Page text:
Sleep Over anxiety: How can we help our children?

Some kids love to sleepover at their friend’s house and it can be of absolute delight to them but certain kids do not like staying away from home, even if it’s for one night. While for some kids sleepovers turn out to be one of the most important events of social gatherings, the kids who don’t like sleepovers turn out to be more reserved. The thought that they might need to stay away from home might seem scary. As a consequence, they might suffer from sleepover anxiety. 

There is no right or wrong time for a sleepover. It all depends on the kind of personality and comfort level the kid has. Sleepover anxiety is not usually considered as a huge concern and is quite common among children. Kids with sleepover anxiety are not comfortable with the idea of spending a night alone with a friend, leaving home and parents. Usually, kids in excitement may say yes to the idea of a sleepover but as soon as they reach to the time they have to leave, they start getting anxious and scared usually kids fall ill too.

Now the question ahead of you is how do we help kids suffering from sleepover anxiety?

Do not pressurize the child into having a sleepover –

The foremost thing to do is to understand that the child is not yet ready to have a sleepover, every kid is different due to the individual differences present in each of us. While for some it might not be a cause of concern, other kids might not feel comfortable enough to have one just yet. If you pressurize the kid into having a sleepover, it might make things worse. If the kid has a horrible experience, he/she will not go next time. 

Although usually, sleepover anxiety resolves on its own with time. Just let your kid be comfortable.

Understand the importance of the first sleepover –

The first sleepover is the most important if the experience of the first sleepover is good the child will start developing confidence and will get comfortable with the idea of spending a night away from home. Hence it is very important to make sure the kid is with someone close to him/her.

Validate your child’s fears –

Lots of kids suffer from somatic symptoms – like headaches, stomach aches whenever they have to go 

to a sleepover. If you see that your child is experiencing anxiety or fear at the name of a sleepover, try to validate the child’s feelings by saying “it is okay to feel nervous, I understand it is scary for you” instead of saying ”come on, what’s the worst thing that can happen”. Try and normalize his/her fears so that the child understands that he/she is not alone. When you will validate your child’s fears the child will feel closer to you and it will help him to understand that whatever he is feeling is okay. This will also help the child to understand the root cause of his/her fear.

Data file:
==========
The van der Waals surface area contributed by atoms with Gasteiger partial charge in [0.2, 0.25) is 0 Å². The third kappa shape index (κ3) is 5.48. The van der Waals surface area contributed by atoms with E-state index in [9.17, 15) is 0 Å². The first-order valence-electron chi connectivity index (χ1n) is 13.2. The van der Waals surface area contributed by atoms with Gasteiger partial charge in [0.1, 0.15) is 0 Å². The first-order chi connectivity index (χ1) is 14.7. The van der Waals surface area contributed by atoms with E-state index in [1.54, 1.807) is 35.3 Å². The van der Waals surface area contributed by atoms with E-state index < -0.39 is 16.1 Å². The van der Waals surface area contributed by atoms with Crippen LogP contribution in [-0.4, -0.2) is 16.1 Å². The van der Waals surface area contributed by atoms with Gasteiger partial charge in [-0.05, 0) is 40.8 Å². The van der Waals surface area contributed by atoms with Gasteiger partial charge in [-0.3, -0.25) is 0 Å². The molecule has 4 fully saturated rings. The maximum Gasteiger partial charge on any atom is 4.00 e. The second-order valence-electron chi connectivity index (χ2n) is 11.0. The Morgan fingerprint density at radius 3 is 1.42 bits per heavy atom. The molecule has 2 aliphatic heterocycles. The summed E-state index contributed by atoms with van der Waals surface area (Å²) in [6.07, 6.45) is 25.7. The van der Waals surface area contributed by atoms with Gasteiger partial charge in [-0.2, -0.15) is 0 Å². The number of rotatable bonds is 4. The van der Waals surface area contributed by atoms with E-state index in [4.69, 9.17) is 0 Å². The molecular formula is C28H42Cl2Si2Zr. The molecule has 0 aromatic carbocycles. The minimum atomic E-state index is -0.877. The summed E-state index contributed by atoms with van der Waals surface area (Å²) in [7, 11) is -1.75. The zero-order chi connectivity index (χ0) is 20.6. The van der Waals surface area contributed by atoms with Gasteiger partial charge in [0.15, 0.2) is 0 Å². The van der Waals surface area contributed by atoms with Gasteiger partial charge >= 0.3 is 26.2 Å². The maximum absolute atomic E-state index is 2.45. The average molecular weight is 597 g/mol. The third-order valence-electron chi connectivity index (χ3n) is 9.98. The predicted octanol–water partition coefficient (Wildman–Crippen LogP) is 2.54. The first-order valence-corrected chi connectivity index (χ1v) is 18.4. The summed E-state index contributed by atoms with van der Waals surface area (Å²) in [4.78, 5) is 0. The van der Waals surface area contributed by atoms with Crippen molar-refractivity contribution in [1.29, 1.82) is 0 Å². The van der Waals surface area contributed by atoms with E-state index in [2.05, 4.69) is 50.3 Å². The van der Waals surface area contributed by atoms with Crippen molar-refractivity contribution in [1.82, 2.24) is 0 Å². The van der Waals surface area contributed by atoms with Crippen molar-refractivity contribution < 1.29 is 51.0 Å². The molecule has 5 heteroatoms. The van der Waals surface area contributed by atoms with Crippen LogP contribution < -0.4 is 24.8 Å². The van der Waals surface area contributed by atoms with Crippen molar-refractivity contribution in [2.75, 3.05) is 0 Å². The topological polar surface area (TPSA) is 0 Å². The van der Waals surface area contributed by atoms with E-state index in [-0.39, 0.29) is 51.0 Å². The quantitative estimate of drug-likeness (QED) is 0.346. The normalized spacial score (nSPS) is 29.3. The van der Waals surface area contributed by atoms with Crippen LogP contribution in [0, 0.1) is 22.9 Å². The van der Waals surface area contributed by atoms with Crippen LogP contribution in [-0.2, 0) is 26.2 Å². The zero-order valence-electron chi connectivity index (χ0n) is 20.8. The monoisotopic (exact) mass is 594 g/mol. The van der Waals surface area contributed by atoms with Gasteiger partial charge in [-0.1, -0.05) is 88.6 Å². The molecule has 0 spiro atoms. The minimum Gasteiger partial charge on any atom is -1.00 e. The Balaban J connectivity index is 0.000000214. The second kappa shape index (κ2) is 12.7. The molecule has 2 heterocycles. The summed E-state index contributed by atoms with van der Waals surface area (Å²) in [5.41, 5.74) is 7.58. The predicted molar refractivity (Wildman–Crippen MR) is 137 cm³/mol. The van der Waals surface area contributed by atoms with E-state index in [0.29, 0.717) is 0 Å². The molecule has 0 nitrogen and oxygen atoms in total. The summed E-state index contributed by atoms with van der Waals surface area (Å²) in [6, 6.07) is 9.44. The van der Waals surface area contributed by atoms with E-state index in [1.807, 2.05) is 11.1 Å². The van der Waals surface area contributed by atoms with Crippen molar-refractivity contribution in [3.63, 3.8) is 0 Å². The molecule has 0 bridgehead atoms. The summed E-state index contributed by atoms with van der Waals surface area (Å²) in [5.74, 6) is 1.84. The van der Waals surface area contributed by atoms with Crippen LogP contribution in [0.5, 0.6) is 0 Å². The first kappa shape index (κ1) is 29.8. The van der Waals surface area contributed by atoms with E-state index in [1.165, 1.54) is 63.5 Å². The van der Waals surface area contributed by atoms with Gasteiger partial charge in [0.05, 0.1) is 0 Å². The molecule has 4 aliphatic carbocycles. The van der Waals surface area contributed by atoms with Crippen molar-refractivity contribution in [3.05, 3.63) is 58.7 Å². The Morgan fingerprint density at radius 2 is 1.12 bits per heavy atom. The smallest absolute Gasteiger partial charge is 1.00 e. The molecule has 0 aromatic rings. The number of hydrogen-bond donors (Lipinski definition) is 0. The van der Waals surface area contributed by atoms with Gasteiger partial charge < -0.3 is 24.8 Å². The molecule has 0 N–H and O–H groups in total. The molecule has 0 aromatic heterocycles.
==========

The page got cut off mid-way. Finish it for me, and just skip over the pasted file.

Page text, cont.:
Make the child understand what to expect –

Talk to your kid about how all families have rules that might not be in accordance with yours. Tell the child that it is okay to have different rules. Make him/her understand that not everyone has the same values and beliefs and make your child understand to respect other’s values and believes even if they are not in sync with yours.

Help them to face their fears –

After the child is ready for a sleepover but is still nervous about it, take baby steps to work on his/her fears. For example- before letting him/her go to a friends house, make the child stay maybe at grandparent’s house. This will help the child to understand what it is like to spend a night somewhere other than home.

Talk about how they feel –

Talk to your child about his/her feelings regarding the sleepover. Validate your child’s feelings and make it clear that it is okay to be scared and that he/she doesn’t have to do it if he/she does not want to. Emphasize that it is going to be okay and that you are just one call away. Genuinely listen to your child’s feelings and understand it through their perspective.

Appreciate their efforts –

Appreciate your child’s efforts even if the child does not go through with the sleepover, tell him/her “It is okay to be scared” and “ I am proud of you for trying”, “you’re a strong boy/girl”. These statements mean a lot to your child and will contribute to building his confidence and the child will not feel like he/she has to ashamed for not being able to stay over like other kids. 

All of us must have been through this phase where we feel uncomfortable sleeping in a new environment, at a relative’s or a friend’s place. We toss and turn but do not feel rested. Let’s connect the dots and ask ourselves, “did we have sleep over anxiety?”

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